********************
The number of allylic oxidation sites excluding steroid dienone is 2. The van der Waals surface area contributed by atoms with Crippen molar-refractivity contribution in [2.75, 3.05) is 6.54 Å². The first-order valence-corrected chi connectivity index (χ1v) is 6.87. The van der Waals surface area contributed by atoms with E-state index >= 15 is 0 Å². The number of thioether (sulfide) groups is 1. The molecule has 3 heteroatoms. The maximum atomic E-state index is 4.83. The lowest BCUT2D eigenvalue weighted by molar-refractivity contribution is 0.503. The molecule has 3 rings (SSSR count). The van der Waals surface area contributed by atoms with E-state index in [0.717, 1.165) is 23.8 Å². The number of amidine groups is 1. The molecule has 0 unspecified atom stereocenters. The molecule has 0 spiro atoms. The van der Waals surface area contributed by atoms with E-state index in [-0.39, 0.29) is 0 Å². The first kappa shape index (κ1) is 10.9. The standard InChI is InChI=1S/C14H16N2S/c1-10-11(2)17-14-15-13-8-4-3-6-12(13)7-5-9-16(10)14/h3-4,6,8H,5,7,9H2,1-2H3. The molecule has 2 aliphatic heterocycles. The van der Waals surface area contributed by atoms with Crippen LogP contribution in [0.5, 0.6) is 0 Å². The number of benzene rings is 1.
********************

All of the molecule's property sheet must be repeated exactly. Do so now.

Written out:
The number of allylic oxidation sites excluding steroid dienone is 2. The van der Waals surface area contributed by atoms with Crippen molar-refractivity contribution in [2.75, 3.05) is 6.54 Å². The first-order valence-corrected chi connectivity index (χ1v) is 6.87. The van der Waals surface area contributed by atoms with E-state index >= 15 is 0 Å². The number of thioether (sulfide) groups is 1. The molecule has 3 heteroatoms. The maximum atomic E-state index is 4.83. The lowest BCUT2D eigenvalue weighted by molar-refractivity contribution is 0.503. The molecule has 3 rings (SSSR count). The van der Waals surface area contributed by atoms with E-state index in [0.717, 1.165) is 23.8 Å². The number of amidine groups is 1. The molecule has 0 unspecified atom stereocenters. The molecule has 0 spiro atoms. The van der Waals surface area contributed by atoms with E-state index in [-0.39, 0.29) is 0 Å². The first kappa shape index (κ1) is 10.9. The standard InChI is InChI=1S/C14H16N2S/c1-10-11(2)17-14-15-13-8-4-3-6-12(13)7-5-9-16(10)14/h3-4,6,8H,5,7,9H2,1-2H3. The molecule has 2 aliphatic heterocycles. The van der Waals surface area contributed by atoms with Crippen LogP contribution in [0.5, 0.6) is 0 Å². The number of benzene rings is 1.